Ever since President Hassan Rouhani's government signed the Joint Comprehensive Plan of Action (JCPOA) with six world powers in July 2015, little domestic consensus has materialized over the deal — which has aroused concern, criticism and accusations from his relentless hard-line rivals. The heated debate over whether the decision to strike the accord was right has now resurfaced as conservatives find the government an easier target following the May 2018 US withdrawal from the agreement.
The latest attack comes from a man who himself once led unsuccessful nuclear negotiations with the West under former hard-line President Mahmoud Ahmadinejad. Saeed Jalili (2007-2013) was addressing a Dec. 17 conference in Tehran, which commemorated Mustafa Ahmadi Roshan, one of the nuclear scientists Iran says was assassinated by Israeli agents in 2012. Admiring the "martyr," Jalili could not withhold sarcasm against the Rouhani government. "Our nuclear martyrs are great in that they did not idolize the West. They died for our nuclear rights, but certain people deprived the country of its right to nuclear research and development upon requests from the West."
Following US President Donald Trump's withdrawal from the JCPOA, Iran has been in close negotiations with the European signatories to the deal to salvage the pact. The Rouhani administration is now awaiting a payment mechanism known as the Special Purpose Vehicle (SPV), which is meant to facilitate Iran-Europe business and circumvent US sanctions. But casting doubt and pessimism on the SPV, Jalili repeated the broader stance of conservatives about mistrust in Europeans and advised the Iranian government not to "waste the country's time for seven months only to see whether they [Europeans] will ratify it [the SPV] or not."
In addition to pursuing the SPV, the Rouhani administration has been seeking continued international trade and investment by pushing the Iranian parliament to ratify a bill on CFT (Combatting the Financing of Terrorism), related to its efforts to permanently remove the Islamic Republic from the Financial Action Task Force’s blacklist. Government supporters say that if ratified, the CFT bill would bring about transparency in Iran's banking ties with Europe. But this has already taken the battle to new fronts. In his remarks, Jalili criticized the government for "making scarecrows out of those countries [Europeans]" and bowing to their pressure over the CFT.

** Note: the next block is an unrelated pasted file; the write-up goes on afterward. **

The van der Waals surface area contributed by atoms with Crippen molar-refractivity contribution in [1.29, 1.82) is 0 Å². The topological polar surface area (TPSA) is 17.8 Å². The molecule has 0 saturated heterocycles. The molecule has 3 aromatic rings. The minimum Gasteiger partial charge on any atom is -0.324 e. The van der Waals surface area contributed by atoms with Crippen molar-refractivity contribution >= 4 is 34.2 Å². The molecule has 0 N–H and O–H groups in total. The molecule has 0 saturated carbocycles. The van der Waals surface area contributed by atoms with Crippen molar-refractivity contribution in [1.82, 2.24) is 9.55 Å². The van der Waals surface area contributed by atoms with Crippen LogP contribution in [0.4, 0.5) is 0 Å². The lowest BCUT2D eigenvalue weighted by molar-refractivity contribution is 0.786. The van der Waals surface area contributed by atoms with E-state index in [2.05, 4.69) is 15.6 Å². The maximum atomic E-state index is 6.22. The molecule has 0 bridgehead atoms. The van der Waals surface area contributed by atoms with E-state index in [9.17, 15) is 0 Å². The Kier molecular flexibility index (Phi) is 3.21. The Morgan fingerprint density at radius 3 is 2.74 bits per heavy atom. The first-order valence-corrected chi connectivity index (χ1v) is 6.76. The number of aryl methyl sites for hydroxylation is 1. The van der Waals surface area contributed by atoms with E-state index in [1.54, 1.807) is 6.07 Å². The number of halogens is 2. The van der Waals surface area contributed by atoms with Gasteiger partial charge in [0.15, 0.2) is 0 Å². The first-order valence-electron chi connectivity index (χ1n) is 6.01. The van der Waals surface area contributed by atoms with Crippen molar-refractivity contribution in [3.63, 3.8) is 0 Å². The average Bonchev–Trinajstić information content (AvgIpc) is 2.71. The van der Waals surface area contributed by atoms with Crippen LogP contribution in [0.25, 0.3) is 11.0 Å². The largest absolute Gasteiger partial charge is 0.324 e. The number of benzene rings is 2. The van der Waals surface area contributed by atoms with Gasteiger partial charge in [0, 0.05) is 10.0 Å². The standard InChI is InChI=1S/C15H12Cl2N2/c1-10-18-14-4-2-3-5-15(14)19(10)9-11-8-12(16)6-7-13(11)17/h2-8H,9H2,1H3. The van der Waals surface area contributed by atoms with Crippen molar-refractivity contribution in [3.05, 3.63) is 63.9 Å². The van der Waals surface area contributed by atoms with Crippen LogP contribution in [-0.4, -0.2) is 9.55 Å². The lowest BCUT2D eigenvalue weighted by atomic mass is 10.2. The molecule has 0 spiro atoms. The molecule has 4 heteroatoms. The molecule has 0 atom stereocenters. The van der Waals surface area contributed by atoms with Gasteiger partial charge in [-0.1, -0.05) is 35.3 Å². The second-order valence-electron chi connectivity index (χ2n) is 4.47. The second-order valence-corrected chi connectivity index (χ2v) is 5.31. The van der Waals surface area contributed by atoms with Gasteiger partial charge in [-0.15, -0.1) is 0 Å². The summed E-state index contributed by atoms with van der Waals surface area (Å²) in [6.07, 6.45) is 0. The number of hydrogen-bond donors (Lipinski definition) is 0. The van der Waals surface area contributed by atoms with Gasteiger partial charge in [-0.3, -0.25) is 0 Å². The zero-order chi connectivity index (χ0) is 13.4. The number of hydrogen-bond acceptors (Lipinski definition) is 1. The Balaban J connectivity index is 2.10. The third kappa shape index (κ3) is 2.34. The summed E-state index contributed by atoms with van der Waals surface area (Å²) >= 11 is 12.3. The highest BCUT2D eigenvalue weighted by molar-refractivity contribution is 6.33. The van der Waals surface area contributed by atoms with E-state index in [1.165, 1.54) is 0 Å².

Despite parliament's approval on Dec. 5, the fate of that bill is now hanging in the balance. The powerful supervisory Guardian Council has sent part of the document back to lawmakers for revisions, who have in turn refused to make changes. The Expediency Council, responsible for resolving disputes between the two sides, has now taken up the matter. But the Expediency Council's secretary, Mohsen Rezaei, has explicitly confirmed the Guardian Council's argument that parts of the bill violate the Iranian Constitution. The legislation, however, has yet to be decided by the Expediency Council's collective vote. On this matter, the Reformist chairman of parliament's National Security and Foreign Policy Commission, Heshmatollah Falahatpisheh, insists that the likelihood of the bill’s approval is higher than rejection.
Nevertheless, the pressure from the anti-Rouhani camp shows no sign of abating. The Justice-Seeking Movement, an association of hard-line students, has written a public letter to the Expediency Council demanding that the CFT bill be immediately taken off its agenda, claiming that its referral to the Expediency Council is in breach of the constitution.
Moderates and Reformists, on the other hand, are sticking to their guns. "We acted with complete wisdom and righteousness by deciding to sign the JCPOA," said Ali Akbar Nategh-Nouri, a heavyweight politician, former parliament speaker and close ally of Rouhani. Elsewhere, Hessamoddin Ashna, a top adviser to the president, hailed the JCPOA as "a valuable asset for regional peace and stability."
Despite the intense sniping, there are important voices in favor of solidarity. "The country's problems can be resolved through consensus," said one of Tehran's Friday prayer leaders, Mohammad Hassan Aboutorabifard. "If the [Rouhani] government had spent on national consensus only half of the time it allocated to negotiating with the outside world, the JCPOA would have been much better off now."